that individuals who own businesses desire training (Liang & Dunn, 2012; Watson et al., 1998),

few entrepreneurs participate in these programs. Are the business owners aware of the

opportunities available? A myriad of information sources, courses, and consulting opportunities

2

exist in the city and few business owners are participating. Do they have problems finding this

information? Are new entrepreneurs aware of what they don’t know and operating their

business under the assumption that they are informed, in other words, do they know what they

don’t know (Koch, 2006)?

Statement of the Problem

The problem of this study was to encourage entrepreneurship by identifying the

resources that support business startup and growth.

Research Questions

The research for the mixed-method study was guided by the following research

questions relative to Virginia Beach.

RQ1: What are entrepreneurs’ informational needs for business startup and growth?

RQ2: What resources do entrepreneurs seek and use before starting up a new business?

RQ3: To what degree do entrepreneurs perceive Virginia Beach as helpful in the process

of small business startup in the city?

RQ4: To what degree do entrepreneurs perceive Virginia Beach as supportive to small

business expansion?

RQ5: To what degree do entrepreneurs utilize training services offered by the city?

RQ6: What type of training workshops would entrepreneurs want to attend?

RQ7: What resources and assistance should public agencies offer that support

entrepreneurship?

Background

New businesses are important for economic growth and small firms are the significant

players. According to the U.S Census Bureau and the Small Business Administration (SBA),

99.7% of all US companies are “small businesses” and although the SBA defines small

businesses as having fewer than 500 employees, 98.2% of “small” firms have 29 or fewer

3

employees and 81% of these businesses are considered to be “micro businesses” because they

have five or fewer employees (Olsen, 2015; Ryan, 2014). Small business accounts for 41.7% of

employment for the country’s labor force and account for 67% of new jobs (Rauch, Doorn, &

Hulsink, 2014; Stangler, 2011). Despite these promising statistics, firms closing their doors

have steadily increased in the past ten years, with only 44.6% surviving after five years in

operation (Robb, 2013). Of the 55.4% that fail, 80% of those firms can expect to fail within the

first 18 months after opening (Wagner, 2014).

Startups account for nearly all net new job creation and almost 20% of gross job creation

(Wiens & Jackson, 2014). In 2007, the figure was roughly 12 million, or two-thirds of new jobs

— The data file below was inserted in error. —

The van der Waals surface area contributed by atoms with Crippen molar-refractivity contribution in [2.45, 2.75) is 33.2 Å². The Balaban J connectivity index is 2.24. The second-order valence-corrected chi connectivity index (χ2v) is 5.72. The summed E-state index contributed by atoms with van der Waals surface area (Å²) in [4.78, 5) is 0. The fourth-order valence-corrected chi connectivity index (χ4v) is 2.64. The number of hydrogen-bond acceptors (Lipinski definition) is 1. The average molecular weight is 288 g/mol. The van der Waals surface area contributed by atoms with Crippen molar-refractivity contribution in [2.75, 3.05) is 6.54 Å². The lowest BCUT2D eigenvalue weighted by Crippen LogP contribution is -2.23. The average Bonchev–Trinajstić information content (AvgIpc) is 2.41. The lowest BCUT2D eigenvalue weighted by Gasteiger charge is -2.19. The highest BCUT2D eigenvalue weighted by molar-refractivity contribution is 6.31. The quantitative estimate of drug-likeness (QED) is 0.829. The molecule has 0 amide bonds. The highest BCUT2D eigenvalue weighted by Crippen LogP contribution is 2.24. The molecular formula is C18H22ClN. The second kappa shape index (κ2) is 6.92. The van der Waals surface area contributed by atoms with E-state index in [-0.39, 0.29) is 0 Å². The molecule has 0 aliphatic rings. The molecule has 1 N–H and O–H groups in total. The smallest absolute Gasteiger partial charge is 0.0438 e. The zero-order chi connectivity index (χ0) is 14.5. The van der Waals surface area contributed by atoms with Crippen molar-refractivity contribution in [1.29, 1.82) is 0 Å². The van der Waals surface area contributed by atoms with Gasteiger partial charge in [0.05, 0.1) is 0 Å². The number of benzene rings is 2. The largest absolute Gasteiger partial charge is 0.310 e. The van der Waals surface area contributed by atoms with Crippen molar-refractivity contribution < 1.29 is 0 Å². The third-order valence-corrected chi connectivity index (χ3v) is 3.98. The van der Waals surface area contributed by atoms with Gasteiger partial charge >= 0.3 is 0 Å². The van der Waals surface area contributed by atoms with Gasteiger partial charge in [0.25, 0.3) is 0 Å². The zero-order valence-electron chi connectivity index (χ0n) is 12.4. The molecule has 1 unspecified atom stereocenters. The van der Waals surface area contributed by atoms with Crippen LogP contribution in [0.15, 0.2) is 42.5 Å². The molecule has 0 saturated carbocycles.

(Stangler, 2011, p. 6) and the smaller companies created more of these jobs than larger firms.

However, the real driver of disproportionate job growth has been firm age; since 1980, nearly all

net job creation has come from young firms, less than five years old (Bradley, Dutt,

Mohsenzadeh, Pogue, & Sun, 2012; Haltiwanger, Jarmin, & Miranda, 2013; Stangler, 2011;

Wiens & Jackson, 2014).

The number of new businesses have always outpaced business failures since the US

Census bureau has been measuring business “births and deaths”; nonetheless, the startup

numbers began declining in 2008, ranking the United States 12th among developed nations for

startup activity per capita (Clifton & Badal, 2014). Currently, the number of business “deaths”

far exceeds the number of “births” by 31% (“Small business facts,” 2015). These declining

start-up rates threaten growth. Additionally, fewer young adults are starting their own

businesses; the proportion of people under 30 owning a business has fallen to the lowest level

in at least 24 years (Simon, 2015).

Significance of the Study

The consequence of lower startup rates can have a severe effect on the economy. Jobs

lost in established industries due to the recession, globalization, and regulation may never

4

return; therefore, employment and economic growth may depend on new ventures (Blank,

2013b). Education can be the most significant factor that the public sector can affect to

influence start-up rates and growth (Motoyama & Bell-Masterson, 2014) and entrepreneurs are

hungry for information to help them run their businesses. Liang & Dunn (2012) interviewed 564

business owners and found that many entrepreneurs who were currently operating businesses

felt that they needed to gain more business training and would seek help if they were to start

another business. Watson et al. (1998) documented that business owners seek training to

develop their business planning relative to their perceived needs and found that the primary